4. Web Tools Platform (WTP) for Eclipse

    If you are using the Web Tools Platform (WTP) for Eclipse, you don't need to do anything other than open a Spring XML configuration file using the WTP platform's XML editor. As can be seen in the screenshot below, you immediately get some slick IDE-level support for autocompleting tags and suchlike.

C.3.2 Setting up IntelliJ IDEA

The following steps illustrate setting up the IntelliJ IDEA IDE to be XSD-aware. The assumption in the following steps is that you already have an IDEA project open (either a brand new project or an already existing one).

Repeat as required for setting up IDEA to reference the other Spring XSD files.

  1. Step One

    Create a new XML file (you can name this file whatever you want). In the example below, the file is named 'context.xml'. Copy and paste the following text into the file so that it matches the screenshot.

    <?xml version="1.0" encoding="UTF-8"?>
    <beans xmlns="http://www.springframework.org/schema/beans"
           xmlns:xsi="http://www.w3.org/2001/XMLSchema-instance"
           xmlns:util="http://www.springframework.org/schema/util"
           xsi:schemaLocation="
           http://www.springframework.org/schema/beans http://www.springframework.org/schema/beans/spring-beans-3.0.xsd
           http://www.springframework.org/schema/util http://www.springframework.org/schema/util/spring-util-3.0.xsd">
    
    </beans>

  2. Step Two

    As can be seen in the above screenshot, the XML file has a number of nasty red contextual error markers. To rectify this, IDEA has to be made aware of the location of the referenced XSD namespace(s).

    To do this, simply position the cursor over the squiggly red area (see the screenshot below); then press the Alt+Enter keystroke combination, and press the Enter key again when the popup becomes active to fetch the external resource.

  3. Step Three

    If the external resource could not be fetched (maybe no active Internet connection is available), you can manually configure the resource to reference a local copy of the XSD file. Simply open up the 'Settings' dialog (using the Ctrl+A+S keystroke combination or via the 'File|Settings' menu), and click on the 'Resources' button.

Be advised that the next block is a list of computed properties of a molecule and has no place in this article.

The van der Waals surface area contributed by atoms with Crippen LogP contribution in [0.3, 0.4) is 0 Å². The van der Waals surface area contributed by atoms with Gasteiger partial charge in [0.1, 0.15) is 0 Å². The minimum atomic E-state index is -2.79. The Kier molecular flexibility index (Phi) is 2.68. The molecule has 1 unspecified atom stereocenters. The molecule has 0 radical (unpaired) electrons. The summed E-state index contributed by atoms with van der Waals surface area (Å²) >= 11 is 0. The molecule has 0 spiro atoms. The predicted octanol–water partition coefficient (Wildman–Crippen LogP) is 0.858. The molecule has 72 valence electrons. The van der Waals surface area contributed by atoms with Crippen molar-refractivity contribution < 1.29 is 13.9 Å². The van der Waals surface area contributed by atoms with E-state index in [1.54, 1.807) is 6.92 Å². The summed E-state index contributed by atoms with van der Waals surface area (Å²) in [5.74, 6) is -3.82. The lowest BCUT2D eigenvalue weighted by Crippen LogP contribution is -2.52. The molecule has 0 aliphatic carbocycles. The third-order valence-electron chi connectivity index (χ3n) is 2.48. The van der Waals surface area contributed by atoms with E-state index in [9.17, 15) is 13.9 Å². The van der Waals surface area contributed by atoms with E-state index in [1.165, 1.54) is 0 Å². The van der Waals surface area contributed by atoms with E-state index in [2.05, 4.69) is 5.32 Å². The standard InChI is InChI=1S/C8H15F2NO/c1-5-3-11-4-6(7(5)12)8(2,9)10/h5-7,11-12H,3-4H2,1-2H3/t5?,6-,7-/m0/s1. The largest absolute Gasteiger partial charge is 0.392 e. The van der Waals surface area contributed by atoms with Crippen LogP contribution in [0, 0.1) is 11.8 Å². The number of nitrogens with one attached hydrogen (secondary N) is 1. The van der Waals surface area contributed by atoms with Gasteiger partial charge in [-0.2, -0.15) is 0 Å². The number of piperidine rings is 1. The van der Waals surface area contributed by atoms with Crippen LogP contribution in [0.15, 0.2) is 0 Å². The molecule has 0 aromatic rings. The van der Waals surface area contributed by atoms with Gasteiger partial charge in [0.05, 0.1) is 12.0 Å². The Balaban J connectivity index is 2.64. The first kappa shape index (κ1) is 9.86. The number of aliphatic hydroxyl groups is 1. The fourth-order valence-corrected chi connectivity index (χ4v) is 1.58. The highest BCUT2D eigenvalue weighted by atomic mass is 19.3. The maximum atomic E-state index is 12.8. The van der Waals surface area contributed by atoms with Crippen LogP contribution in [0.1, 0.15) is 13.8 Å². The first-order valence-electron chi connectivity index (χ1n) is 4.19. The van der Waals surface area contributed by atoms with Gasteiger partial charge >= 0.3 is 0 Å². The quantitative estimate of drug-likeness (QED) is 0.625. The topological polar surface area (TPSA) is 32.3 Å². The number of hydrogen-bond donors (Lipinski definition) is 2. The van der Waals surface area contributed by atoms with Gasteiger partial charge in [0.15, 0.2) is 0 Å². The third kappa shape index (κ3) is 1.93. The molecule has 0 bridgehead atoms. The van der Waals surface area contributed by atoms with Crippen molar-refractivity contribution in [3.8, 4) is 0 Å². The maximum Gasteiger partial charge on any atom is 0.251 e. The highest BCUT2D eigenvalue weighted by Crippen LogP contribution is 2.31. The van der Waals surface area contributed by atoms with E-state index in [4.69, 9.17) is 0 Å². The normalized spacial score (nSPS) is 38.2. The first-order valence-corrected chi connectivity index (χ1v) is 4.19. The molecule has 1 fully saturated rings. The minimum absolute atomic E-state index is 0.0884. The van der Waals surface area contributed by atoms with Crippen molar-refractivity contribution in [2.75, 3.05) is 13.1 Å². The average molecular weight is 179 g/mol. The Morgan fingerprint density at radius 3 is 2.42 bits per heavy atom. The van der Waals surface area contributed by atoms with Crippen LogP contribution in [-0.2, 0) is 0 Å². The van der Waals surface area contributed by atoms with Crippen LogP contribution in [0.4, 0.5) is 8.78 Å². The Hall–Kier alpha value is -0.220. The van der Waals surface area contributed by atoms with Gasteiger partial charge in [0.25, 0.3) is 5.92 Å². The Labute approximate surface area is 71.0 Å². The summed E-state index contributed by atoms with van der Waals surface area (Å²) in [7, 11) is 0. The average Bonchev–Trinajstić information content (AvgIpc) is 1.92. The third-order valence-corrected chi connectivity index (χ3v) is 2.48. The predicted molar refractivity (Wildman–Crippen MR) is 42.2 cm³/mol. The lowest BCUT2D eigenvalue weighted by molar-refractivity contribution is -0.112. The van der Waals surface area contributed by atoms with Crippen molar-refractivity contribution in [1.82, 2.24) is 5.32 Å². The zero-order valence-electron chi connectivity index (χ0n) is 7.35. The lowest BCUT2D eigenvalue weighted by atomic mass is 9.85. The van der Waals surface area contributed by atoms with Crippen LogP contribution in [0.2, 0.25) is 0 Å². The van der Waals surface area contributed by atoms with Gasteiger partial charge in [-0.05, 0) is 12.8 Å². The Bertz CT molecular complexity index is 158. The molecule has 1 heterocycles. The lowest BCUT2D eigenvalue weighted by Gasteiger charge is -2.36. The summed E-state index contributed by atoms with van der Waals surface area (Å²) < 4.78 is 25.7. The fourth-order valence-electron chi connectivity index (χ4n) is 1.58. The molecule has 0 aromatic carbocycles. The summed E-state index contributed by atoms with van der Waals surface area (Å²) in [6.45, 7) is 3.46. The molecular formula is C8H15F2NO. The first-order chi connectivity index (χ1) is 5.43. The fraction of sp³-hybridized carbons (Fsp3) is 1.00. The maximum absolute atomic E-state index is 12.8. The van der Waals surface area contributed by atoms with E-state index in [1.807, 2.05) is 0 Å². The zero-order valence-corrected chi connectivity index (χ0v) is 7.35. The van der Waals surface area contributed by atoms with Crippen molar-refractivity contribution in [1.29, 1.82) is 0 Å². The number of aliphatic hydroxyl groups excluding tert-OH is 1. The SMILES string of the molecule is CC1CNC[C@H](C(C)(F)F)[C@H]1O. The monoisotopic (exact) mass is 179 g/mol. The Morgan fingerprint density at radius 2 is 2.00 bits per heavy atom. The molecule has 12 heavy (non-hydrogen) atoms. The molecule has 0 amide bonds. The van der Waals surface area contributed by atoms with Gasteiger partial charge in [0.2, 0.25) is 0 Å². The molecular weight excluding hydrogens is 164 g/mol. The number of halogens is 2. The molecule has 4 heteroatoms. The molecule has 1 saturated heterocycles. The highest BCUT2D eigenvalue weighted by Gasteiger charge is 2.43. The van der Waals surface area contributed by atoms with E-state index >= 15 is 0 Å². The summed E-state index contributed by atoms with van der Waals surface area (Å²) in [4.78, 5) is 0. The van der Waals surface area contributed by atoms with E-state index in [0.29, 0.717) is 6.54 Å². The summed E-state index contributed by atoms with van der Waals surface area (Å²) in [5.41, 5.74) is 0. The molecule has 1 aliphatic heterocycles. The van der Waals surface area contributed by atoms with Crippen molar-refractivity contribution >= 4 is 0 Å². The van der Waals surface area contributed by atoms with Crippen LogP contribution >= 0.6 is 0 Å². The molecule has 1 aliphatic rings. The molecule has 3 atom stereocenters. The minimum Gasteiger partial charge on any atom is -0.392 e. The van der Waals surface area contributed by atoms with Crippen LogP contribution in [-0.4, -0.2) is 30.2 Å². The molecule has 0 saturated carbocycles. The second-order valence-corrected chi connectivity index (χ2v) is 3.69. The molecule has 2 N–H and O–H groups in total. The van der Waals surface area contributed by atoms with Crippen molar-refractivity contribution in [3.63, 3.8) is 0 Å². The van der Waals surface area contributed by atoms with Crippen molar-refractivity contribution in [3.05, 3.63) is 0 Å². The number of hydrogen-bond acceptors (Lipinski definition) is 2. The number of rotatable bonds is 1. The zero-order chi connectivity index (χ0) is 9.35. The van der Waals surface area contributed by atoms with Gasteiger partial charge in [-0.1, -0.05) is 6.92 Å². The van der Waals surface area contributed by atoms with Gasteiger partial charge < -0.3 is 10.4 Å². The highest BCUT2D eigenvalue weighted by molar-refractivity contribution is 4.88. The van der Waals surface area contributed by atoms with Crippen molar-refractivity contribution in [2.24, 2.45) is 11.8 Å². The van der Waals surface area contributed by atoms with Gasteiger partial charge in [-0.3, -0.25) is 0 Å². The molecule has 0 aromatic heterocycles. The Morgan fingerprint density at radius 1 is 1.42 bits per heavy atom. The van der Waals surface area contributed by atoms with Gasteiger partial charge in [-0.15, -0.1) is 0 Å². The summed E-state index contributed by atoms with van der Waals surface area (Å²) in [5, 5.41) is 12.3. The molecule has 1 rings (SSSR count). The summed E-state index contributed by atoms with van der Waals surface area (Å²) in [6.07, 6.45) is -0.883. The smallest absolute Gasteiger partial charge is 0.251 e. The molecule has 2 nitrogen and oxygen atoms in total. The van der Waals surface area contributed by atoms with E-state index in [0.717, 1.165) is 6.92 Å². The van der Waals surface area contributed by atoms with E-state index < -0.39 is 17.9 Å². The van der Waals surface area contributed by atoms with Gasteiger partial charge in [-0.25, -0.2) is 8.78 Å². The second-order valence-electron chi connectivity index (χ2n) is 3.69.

4. Step Four

    As can be seen in the following screenshot, this will bring up a dialog that allows you to add an explicit reference to a local copy of the util schema file. (You can find all of the various Spring XSD files in the 'src' directory of the Spring distribution.)

  5. Step Five

    Clicking the 'Add' button will bring up another dialog that allows you to explicitly to associate a namespace URI with the path to the relevant XSD file. As can be seen in the following screenshot, the 'http://www.springframework.org/schema/util' namespace is being associated with the file resource 'C:\bench\spring\src\org\springframework\beans\factory\xml\spring-util-3.0.xsd'.

  6. Step Six

    Exiting out of the nested dialogs by clicking the 'OK' button will then bring back the main editing window, and as can be seen in the following screenshot, the contextual error markers have disappeared; typing the '<' character into the editing window now also brings up a handy dropdown box that contains all of the imported tags from the util namespace.

C.3.3 Integration issues

This final section details integration issues that may arise when you switch over to using the above XSD-style for Spring 2.0 and later configuration.

This section is quite small at the moment (and hopefully it will stay that way). It has been included in the Spring documentation as a convenience to Spring users so that if you encounter an issue when switching over to the XSD-style in some specific environment you can refer to this section for the authoritative answer.

C.3.3.1 XML parsing errors in the Resin v.3 application server

If you are using the XSD-style for Spring 2.0 XML configuration and deploying to v.3 of Caucho's Resin application server, you will need to set some configuration options prior to startup so that an XSD-aware parser is available to Spring.

Please do read this resource, http://www.caucho.com/resin-3.0/xml/jaxp.xtp#xerces, for further details.